Here’s the DOL’s announcement of the lawsuit.

$1 Million Grant to Study Paid Leave Programs

Is the spending of $1 million to study paid leave programs in the U.S. a wise expenditure?

The U.S. Department of Labor thinks so, announcing that $1 million will be available to research and analyze how paid-leave programs can be developed and implemented across the country.

The announcement coincided with a roundtable discussion at DOL’s Washington, D.C. headquartersThe event will include leaders from Nestlé, Spotify, Patagonia and other businesses to examine the growing momentum behind paid family and medical leave across the U.S.

Up to six competitive grants will be available under this program.

Here’s the DOL announcement of this funding opportunity.

Obama Takes Aim at Contractor Pay Practices

Federal contractors could be forgiven for thinking they’re being picked on by the U.S. government.  President Obama today signed two documents putting those contractors’ pay practices under further scrutiny.

One–an executive order–prohibits contractors from retaliating against their employees because they discuss their pay with each other.

The other, a presidential memorandum, requires the Department of Labor to adopt rules requiring contractors to submit pay data to the department, broken down by race and gender.

Both moves are designed to highlight the Obama administration’s push for equal pay for women, who continue to earn about 77 cents on the dollar for every dollar a man makes.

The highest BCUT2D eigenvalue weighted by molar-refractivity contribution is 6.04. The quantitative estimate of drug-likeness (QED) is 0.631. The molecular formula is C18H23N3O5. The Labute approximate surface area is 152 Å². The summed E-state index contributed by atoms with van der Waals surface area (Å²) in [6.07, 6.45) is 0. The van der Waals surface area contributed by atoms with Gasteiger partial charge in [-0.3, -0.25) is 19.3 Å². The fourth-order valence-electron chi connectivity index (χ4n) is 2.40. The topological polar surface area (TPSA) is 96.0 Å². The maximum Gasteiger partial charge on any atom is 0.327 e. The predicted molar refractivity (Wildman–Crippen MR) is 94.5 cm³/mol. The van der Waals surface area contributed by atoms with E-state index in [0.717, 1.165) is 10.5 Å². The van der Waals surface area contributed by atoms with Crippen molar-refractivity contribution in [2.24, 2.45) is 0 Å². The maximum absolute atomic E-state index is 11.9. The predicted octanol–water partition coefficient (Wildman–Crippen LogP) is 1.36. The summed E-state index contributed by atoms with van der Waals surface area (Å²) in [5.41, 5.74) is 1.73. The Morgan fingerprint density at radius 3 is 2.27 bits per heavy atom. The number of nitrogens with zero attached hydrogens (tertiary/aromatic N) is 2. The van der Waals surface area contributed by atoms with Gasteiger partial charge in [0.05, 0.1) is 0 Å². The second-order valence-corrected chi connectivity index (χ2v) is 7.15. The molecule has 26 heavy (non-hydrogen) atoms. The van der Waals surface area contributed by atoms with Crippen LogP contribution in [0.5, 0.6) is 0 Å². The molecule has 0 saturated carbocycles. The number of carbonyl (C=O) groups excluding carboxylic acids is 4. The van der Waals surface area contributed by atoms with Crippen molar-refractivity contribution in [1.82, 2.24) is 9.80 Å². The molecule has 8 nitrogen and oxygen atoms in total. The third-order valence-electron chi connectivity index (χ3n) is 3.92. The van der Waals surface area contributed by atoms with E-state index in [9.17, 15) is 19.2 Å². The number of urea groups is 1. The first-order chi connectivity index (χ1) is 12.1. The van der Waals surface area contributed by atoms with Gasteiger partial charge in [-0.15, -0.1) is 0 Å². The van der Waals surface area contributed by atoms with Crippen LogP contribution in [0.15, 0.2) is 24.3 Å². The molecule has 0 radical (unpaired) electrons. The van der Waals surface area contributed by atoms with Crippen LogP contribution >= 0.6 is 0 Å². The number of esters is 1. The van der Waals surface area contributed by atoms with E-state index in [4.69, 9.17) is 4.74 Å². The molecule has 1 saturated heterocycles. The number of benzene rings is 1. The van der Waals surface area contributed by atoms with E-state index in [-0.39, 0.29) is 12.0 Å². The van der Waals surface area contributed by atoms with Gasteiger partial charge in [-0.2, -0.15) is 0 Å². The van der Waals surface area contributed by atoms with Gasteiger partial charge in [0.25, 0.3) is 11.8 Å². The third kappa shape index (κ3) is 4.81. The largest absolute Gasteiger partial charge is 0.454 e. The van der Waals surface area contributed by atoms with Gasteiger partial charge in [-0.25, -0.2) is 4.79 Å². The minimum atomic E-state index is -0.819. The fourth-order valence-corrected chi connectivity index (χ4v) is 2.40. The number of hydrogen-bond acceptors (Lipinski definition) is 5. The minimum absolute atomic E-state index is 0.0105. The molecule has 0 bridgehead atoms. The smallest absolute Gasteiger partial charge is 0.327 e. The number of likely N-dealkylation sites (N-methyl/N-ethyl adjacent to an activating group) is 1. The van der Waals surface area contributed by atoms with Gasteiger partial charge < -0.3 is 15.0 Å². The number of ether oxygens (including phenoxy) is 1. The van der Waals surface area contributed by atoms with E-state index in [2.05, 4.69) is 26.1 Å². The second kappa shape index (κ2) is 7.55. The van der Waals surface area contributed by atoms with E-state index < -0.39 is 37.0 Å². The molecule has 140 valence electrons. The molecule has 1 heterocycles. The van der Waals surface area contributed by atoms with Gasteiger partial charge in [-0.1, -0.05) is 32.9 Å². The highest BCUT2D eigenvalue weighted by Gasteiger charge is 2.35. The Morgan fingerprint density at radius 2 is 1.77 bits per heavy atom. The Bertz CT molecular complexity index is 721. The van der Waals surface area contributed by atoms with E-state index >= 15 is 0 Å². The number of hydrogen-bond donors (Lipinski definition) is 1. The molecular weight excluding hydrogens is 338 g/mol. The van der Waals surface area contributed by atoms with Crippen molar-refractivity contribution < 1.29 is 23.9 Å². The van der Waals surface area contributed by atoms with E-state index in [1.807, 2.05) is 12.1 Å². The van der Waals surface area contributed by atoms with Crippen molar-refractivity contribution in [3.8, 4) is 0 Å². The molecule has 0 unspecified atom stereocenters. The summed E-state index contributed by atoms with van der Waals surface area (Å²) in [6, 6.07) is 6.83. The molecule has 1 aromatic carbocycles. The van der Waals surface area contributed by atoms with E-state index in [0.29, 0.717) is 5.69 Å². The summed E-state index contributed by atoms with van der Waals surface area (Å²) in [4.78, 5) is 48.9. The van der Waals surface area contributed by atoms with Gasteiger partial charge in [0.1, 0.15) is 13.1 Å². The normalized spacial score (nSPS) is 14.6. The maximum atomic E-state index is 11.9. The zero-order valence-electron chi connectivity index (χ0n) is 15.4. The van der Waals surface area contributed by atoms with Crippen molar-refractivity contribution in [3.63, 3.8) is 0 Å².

And since Obama doesn’t have the constitutional authority to command the private sector to close the pay gap, he instead pressures contractors to get with the program.

It’s the latest in a string of executive orders to call attention to labor issues. Previously, Obama hit contractors up by raising their minimum wage to $10.10 an hour, and he’s also ordered DOL Secretary Thomas Perez to re-examine the regulations governing overtime under the Fair Labor Standards Act, to limit the number of employees who are denied overtime for working more than a 40 hour workweek.

Obama Order Targets FLSA Exemption

Employers won’t be able to make as wide use of the “white collar” exemption to deny overtime pay to their employees, a process that President Obama intends to jump-start tomorrow with the issuance of an executive memorandum.

According to published reports, Obama will instruct the U.S. Department of Labor to issue stricter rules on overtime. The Fair Labor Standards Act requires most employees be paid time and a half for working more than 40 hours a week.

However, the FLSA has an exemption for workers employed as bona fide executive, administrative, professional and outside sales employees. There are a lot of hoops an employer has to jump through to show that the affected employees really are in one of these categories–but they all have in common either the performance of management duties or tasks involving specialized knowledge.

The White House is concerned that employers are abusing the exemption by folding in workers, such as convenience store managers, fast food shift supervisors and office workers, who may be expected to work 50 or 60 hours a week without overtime, and that their hourly pay rate may actually be less than the $7.25 an hour minimum wage.

The action is the latest example of Obama’s stated intention to use his executive authority to enact policies that Congress won’t consider.

But expect pushback from congressional Republicans.

The fact is, though, this exemption has been on the FLSA books for decades and is in need of revisiting–so maybe Obama’s unilateral move will finally spur Congress to take a serious look at the exemption.